The court ruled that it has no jurisdiction over the case as it does not constitute ‘racial discrimination’.
The United Nation’s highest court dismissed a 2018 case filed by Qatar against the United Arab Emirates that accused the latter of engaging in racial discrimination during the three-year Gulf crisis.
Qatar claimed “indirect discrimination” and said measures adopted by the UAE, including a travel ban and an expulsion order for Qatari nationals, violated the International Convention on the Elimination of All Forms of Racial Discrimination.
However, the International Court of Justice, or ICJ, upheld the UAE’s objections to the case which said the measures imposed were based on nationality, not race.
“The court finds that it has no jurisdiction to entertain the application filed by the state of Qatar,” ICJ President Abdulqawi Ahmed Yusuf said in The Hague.
The UAE’s measures “are not capable of constituting racial discrimination within the meaning of the convention,” he added.
The brawl was triggered in 2017 when UAE — along with Saudi Arabia, Egypt, and Bahrain — cut diplomatic ties with the Doha and imposed an illegal land, air, and sea blockade, citing “terrorism” claims. Qatar has vehemently denied all allegations and said there was “no legitimate justification” for the severance of relations.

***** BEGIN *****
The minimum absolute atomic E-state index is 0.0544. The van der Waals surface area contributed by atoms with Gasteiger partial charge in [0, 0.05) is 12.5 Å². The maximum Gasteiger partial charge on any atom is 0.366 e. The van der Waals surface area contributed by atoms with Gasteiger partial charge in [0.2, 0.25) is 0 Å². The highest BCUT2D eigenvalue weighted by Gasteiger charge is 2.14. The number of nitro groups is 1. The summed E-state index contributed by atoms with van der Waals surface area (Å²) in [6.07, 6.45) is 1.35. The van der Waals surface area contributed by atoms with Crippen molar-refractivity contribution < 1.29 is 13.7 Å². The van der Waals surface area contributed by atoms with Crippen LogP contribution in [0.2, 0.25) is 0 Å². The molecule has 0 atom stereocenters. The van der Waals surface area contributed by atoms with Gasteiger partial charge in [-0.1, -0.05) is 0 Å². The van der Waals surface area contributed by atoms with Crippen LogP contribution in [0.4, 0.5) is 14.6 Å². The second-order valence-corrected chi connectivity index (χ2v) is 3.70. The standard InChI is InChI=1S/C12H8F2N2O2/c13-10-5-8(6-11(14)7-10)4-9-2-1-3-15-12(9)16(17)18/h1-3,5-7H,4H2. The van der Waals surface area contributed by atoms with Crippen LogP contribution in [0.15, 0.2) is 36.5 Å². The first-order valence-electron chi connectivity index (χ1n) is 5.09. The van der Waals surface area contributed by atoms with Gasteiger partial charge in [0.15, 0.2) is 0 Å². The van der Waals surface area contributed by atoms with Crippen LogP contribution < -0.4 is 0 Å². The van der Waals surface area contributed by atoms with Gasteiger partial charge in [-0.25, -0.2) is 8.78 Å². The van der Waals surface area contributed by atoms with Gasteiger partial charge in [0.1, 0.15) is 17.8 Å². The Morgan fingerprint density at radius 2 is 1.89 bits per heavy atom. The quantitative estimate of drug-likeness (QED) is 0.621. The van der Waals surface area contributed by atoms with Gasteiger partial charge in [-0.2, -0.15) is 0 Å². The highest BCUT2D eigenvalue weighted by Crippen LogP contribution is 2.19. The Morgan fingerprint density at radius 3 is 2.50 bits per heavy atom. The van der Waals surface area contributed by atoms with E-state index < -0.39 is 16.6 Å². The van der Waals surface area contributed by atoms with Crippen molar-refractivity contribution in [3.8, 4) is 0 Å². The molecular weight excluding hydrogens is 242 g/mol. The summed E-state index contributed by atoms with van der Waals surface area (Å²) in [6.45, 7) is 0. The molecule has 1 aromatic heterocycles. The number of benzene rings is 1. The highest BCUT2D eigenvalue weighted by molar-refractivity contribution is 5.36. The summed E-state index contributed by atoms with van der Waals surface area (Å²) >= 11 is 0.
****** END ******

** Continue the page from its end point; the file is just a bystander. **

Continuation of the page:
As part of the measures imposed on Qatar, the UAE ordered the expulsion of Qatari nationals from the country, giving them a specific period to leave the country.
Just a year later, Qatar filed a lawsuit against the UAE in the ICJ over Abu Dhabi’s breach of the 1965 CERD.
However, tensions between the two countries have calmed since January 5 when leaders and diplomats of the Gulf Cooperation Council met in Saudi Arabia to sign the Al-Ula Declaration, which put an end to the years-long Gulf crisis.
The declaration, signed by the blockading quartet and Qatar, closed a gloomy chapter in GCC relations that posed a serious threat to the unity of the bloc, as well as security in the region.
The restoration of relations, as stipulated by the declaration, includes all former blockading countries and ensures free travel for all nationals of the GCC, though Bahrain has yet to announce the resumption of flights to and from Qatar.